Wildman v. New York Times Co., 42 F. Supp. 412 (S.D.N.Y. 1941)
November 17, 1941
NEW YORK TIMES CO.
District Court, S. D. New York.
*413 Joseph J. Jacobs, of New York City, for plaintiff.
Cook, Nathan, Lehman & Greenman, of New York City (Emil Goldmark and Henry Cohen, both of New York City, of counsel), for defendant.
CONGER, District Judge.
This is a motion for summary judgment. The facts are not disputed and may be found in the affidavits submitted, and in the examination of the plaintiff taken before trial.
The pertinent facts so disclosed are as follows: Plaintiff is the author of a verse entitled "Remember This". He wrote it on or about October 4, 1911, and had it printed in June, 1926. At that time it was not copyrighted and the plaintiff contends that he destroyed all the copies then printed. Plaintiff applied for a copyright and received the certificate of registration on or about July 3, 1926. On June 23, 1926, he did cause his verse to be printed on a card by a printer in Philadelphia; 3,000 copies of it. A copy of this card bearing the title "Remember This" followed by plaintiff's verse is attached to the papers. At the end of the verse, at the right is the name "F. Collis Wildman". In the lower left corner of the card is printed the word "Copyright".
Three thousand of these cards, described as above, were sold to the public by the plaintiff. On his examination before trial, plaintiff testified that he could not take his oath that he sold any before he received the copyright certificate, but that after he had received it he did sell them; that he sold the said three thousand copies and that there was not date of copyright thereon.
There is no other testimony on this point except that plaintiff did testify that for the past ten years, 1931 to 1941, on every printed card which he sold, or wherever the verse "Remember This" was printed, he had printed thereon the words "copyright" *414 or "copr.", his name "F. Collis Wildman" and the year "1926".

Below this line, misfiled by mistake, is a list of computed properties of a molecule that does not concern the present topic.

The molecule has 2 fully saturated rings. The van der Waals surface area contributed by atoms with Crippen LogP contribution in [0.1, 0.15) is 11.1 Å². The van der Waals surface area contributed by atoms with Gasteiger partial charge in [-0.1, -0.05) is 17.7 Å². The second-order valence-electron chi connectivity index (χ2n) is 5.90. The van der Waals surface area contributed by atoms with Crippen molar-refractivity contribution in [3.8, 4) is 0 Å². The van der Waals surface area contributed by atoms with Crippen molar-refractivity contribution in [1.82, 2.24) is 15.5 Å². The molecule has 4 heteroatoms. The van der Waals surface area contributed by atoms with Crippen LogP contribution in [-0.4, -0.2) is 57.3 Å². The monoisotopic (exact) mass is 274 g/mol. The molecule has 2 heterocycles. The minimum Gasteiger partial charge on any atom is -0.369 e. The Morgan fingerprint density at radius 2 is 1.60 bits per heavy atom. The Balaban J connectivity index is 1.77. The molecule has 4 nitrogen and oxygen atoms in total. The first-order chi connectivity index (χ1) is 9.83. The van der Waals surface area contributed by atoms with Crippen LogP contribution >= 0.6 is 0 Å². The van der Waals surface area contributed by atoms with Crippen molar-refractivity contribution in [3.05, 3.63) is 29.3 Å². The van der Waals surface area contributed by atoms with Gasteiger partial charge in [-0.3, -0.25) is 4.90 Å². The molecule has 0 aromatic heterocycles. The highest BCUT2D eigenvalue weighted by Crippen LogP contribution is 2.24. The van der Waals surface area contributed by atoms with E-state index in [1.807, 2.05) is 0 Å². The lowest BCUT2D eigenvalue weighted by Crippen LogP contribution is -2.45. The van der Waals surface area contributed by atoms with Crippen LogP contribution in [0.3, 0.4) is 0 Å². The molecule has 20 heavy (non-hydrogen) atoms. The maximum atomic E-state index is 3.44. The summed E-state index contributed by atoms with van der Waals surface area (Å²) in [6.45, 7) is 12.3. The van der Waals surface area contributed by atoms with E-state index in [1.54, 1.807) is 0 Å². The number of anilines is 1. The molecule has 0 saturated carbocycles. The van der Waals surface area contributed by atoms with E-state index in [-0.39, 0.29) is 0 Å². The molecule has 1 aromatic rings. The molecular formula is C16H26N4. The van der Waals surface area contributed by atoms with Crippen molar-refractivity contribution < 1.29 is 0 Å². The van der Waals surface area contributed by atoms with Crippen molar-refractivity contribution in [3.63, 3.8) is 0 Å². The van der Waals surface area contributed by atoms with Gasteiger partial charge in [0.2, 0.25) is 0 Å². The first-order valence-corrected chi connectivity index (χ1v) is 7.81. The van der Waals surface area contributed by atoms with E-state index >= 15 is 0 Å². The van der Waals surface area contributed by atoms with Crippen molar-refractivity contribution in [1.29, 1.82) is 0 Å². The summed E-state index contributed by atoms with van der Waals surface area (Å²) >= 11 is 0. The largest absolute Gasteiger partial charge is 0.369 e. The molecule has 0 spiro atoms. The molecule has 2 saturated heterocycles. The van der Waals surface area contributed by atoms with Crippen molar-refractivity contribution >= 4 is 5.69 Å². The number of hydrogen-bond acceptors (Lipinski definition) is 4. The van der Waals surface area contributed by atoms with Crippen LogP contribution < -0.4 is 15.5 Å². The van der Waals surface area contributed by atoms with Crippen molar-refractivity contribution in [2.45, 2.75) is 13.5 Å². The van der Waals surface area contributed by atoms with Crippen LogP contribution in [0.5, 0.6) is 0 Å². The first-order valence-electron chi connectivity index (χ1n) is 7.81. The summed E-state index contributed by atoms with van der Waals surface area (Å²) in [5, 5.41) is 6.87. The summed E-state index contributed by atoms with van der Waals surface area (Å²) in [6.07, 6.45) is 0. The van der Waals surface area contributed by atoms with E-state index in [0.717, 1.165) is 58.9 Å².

Defendant publishes in the City of New York the daily and Sunday newspaper known as the New York Times. In its Sunday Edition it has a separate section known as its Sunday Book Review. As a part of this section, it maintains a page devoted to Queries and Answers. On this page are published queries from readers who desire information regarding verses, poems and other literary works. Answers are also published.
This suit arose by reason of a written request sent to defendant's newspaper for the words of the verse "Remember This" by F. Collis Wildman. Several Sundays later in its Queries and Answers page defendant printed the answer to the said request, giving the title, the name of the author and the full text of the verse; followed by "This request was answered by a number of readers, some of whom sent the poem".
Plaintiff claims that this publication in the newspaper without his consent was in derogation of his rights in the copyrighted verse. He brought this action alleging infringement of copyright. He asks for injunctive relief and statutory damages.
It is the contention of the defendant that no legal copyright exists because the plaintiff, when he published his verse, did not give the notice required by law.
The statutes pertinent to the issue are 17 U.S.C.A. §§ 9, 18 and 20:
"§ 9. Publication of work with notice. Any person entitled thereto by this title may secure copyright for his work by publication thereof with the notice of copyright required by this title; and such notice shall be affixed to each copy thereof published or offered for sale in the United States by authority of the copyright proprietor * * *."
"§ 18. Notice; form. The notice of copyright required by section 9 of this title shall consist either of the word `copyright' or the abbreviation `copr.', accompanied by the name of the copyright proprietor, and if the work be a printed literary, musical, or dramatic work, the notice shall include also the year in which the copyright was secured by publication * *."